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This is the most common stress fracture for young athletes

Posted at 6:48 PM, Mar 28, 2019
and last updated 2019-03-30 08:43:27-04

NORTH CANTON, Ohio — Indians shortstop Francisco Lindor will miss the home opener after spraining his ankle while running the bases earlier this week, but injuries can be frustrating for athletes of all ages.

Today, 16-year-old Owen Blackledge is able to play catch with his dad, Todd Blackledge, a former NFL quarterback and current college football announcer. But just a few months ago, tossing the ball around wasn’t so easy for Owen.

Owen is a promising pitcher and infielder at Hoover High School in North Canton.

“I’d say when I was doing workouts it was like sharp pain,” Owen said. “I just felt like I couldn’t move when it was that painful.”

Owen was diagnosed with spondylolysis — two stress fractures in his lower back.

“The first thing is you just got to rest,” he said. “There’s no sure timetable. I kind of got worried.”

“The injury caught me by surprise too, because I thought he was doing things the right way,” Owen’s father said.

It turns out, Owen’s injury is the most common stress fracture among young athletes.

“You’ll see I’ve drawn on this a couple hundred times because I see so many kids who get these small fractures,” said Dr. Joe Congeni from Akron Children’s Hospital while pointing at a well-worn model of the spine. He sees up to 800 kids for back stress fractures each year, usually caused by overuse or overload. Baseball players can be at risk from twisting and weight training.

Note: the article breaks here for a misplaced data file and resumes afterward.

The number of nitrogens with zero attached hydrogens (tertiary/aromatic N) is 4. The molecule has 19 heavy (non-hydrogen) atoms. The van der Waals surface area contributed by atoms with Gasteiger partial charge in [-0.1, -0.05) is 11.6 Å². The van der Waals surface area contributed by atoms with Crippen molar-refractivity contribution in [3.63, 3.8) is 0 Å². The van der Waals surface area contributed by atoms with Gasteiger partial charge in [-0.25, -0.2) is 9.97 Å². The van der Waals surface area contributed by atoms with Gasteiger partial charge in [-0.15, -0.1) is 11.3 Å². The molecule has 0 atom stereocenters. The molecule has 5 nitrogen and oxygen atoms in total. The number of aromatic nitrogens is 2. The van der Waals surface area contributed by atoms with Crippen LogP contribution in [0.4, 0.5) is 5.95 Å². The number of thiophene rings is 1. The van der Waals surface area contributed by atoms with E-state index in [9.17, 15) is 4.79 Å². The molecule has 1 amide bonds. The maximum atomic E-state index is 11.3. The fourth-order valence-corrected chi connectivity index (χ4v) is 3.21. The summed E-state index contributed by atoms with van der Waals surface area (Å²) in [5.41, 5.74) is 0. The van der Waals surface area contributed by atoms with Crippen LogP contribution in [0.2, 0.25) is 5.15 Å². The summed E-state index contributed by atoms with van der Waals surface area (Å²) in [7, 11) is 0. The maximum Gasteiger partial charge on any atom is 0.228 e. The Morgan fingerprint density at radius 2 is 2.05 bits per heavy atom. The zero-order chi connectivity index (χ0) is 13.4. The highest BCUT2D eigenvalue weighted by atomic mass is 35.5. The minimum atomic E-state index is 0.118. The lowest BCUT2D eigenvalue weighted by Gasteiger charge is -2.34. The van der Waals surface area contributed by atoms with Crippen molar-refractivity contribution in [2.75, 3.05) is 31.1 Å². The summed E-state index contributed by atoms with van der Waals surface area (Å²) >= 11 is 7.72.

“They’re very frustrated when they come in because they keep trying to go back to sport and it keeps causing them to have discomfort and pain,” Congeni said.

Congeni came up with a game plan for Owen: relative rest followed by a few months of physical therapy.

“That was the best decision we could have made,” Owen said. He is making a great recovery — practicing with his teammates again, and looking forward to a successful season.

Owen said coming back strong is especially important because he has big dreams. He plans to stick with the sport as far as baseball will take him, and maybe even become a professional athlete like his dad.

“I would hope so!” Owen said. “I know I have the work ethic to do it.”

Congeni says some kids play through the injury, making things worse, or quit out of frustration.

After Owen’s experience, his dad has this takeaway for parents and athletes: “Listen to their bodies. Make sure they listen to it and you don’t have to prove that you’re tough.”

Owen agrees.

“You don’t want to rush back and have reoccurring injury,” he said. “That’s what all my coaches, my family have been telling me. Just take your time. You don’t want a reoccurring injury.